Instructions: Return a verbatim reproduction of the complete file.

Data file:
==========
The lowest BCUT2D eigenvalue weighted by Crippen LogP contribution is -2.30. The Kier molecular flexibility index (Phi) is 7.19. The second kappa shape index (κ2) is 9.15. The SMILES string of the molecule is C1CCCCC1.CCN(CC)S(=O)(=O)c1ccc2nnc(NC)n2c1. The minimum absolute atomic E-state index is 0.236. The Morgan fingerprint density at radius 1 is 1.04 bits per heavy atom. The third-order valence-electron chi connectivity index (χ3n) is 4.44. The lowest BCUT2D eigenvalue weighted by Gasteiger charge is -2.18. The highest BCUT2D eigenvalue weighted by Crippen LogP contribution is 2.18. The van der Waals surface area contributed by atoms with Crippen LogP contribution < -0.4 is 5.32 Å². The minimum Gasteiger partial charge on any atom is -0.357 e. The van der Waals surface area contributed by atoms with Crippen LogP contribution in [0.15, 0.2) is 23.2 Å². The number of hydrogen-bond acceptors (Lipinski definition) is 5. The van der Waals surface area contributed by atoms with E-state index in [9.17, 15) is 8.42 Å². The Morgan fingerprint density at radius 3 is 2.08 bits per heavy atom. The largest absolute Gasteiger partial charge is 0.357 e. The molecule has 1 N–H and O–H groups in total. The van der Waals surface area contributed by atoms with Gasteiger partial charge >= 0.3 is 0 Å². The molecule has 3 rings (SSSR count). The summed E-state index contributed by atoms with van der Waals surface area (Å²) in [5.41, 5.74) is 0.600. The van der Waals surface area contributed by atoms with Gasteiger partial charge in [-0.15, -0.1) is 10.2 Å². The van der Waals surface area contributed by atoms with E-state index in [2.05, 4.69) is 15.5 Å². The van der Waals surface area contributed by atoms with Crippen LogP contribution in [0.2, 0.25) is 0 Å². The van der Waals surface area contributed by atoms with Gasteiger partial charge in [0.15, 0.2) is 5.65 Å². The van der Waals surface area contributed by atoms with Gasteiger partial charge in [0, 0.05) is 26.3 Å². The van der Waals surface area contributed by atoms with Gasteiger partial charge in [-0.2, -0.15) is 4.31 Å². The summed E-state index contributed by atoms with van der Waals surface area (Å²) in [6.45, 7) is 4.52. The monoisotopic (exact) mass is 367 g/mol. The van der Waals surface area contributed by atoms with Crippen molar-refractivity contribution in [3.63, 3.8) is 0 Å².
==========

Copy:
The lowest BCUT2D eigenvalue weighted by Crippen LogP contribution is -2.30. The Kier molecular flexibility index (Phi) is 7.19. The second kappa shape index (κ2) is 9.15. The SMILES string of the molecule is C1CCCCC1.CCN(CC)S(=O)(=O)c1ccc2nnc(NC)n2c1. The minimum absolute atomic E-state index is 0.236. The Morgan fingerprint density at radius 1 is 1.04 bits per heavy atom. The third-order valence-electron chi connectivity index (χ3n) is 4.44. The lowest BCUT2D eigenvalue weighted by Gasteiger charge is -2.18. The highest BCUT2D eigenvalue weighted by Crippen LogP contribution is 2.18. The van der Waals surface area contributed by atoms with Crippen LogP contribution < -0.4 is 5.32 Å². The minimum Gasteiger partial charge on any atom is -0.357 e. The van der Waals surface area contributed by atoms with Crippen LogP contribution in [0.15, 0.2) is 23.2 Å². The number of hydrogen-bond acceptors (Lipinski definition) is 5. The van der Waals surface area contributed by atoms with E-state index in [9.17, 15) is 8.42 Å². The Morgan fingerprint density at radius 3 is 2.08 bits per heavy atom. The largest absolute Gasteiger partial charge is 0.357 e. The molecule has 1 N–H and O–H groups in total. The van der Waals surface area contributed by atoms with Gasteiger partial charge >= 0.3 is 0 Å². The molecule has 3 rings (SSSR count). The summed E-state index contributed by atoms with van der Waals surface area (Å²) in [5.41, 5.74) is 0.600. The van der Waals surface area contributed by atoms with Gasteiger partial charge in [-0.15, -0.1) is 10.2 Å². The van der Waals surface area contributed by atoms with E-state index in [2.05, 4.69) is 15.5 Å². The van der Waals surface area contributed by atoms with Crippen LogP contribution in [0.2, 0.25) is 0 Å². The van der Waals surface area contributed by atoms with Gasteiger partial charge in [0.15, 0.2) is 5.65 Å². The van der Waals surface area contributed by atoms with Gasteiger partial charge in [0, 0.05) is 26.3 Å². The van der Waals surface area contributed by atoms with Gasteiger partial charge in [-0.2, -0.15) is 4.31 Å². The summed E-state index contributed by atoms with van der Waals surface area (Å²) in [6.45, 7) is 4.52. The monoisotopic (exact) mass is 367 g/mol. The van der Waals surface area contributed by atoms with Crippen molar-refractivity contribution in [3.63, 3.8) is 0 Å².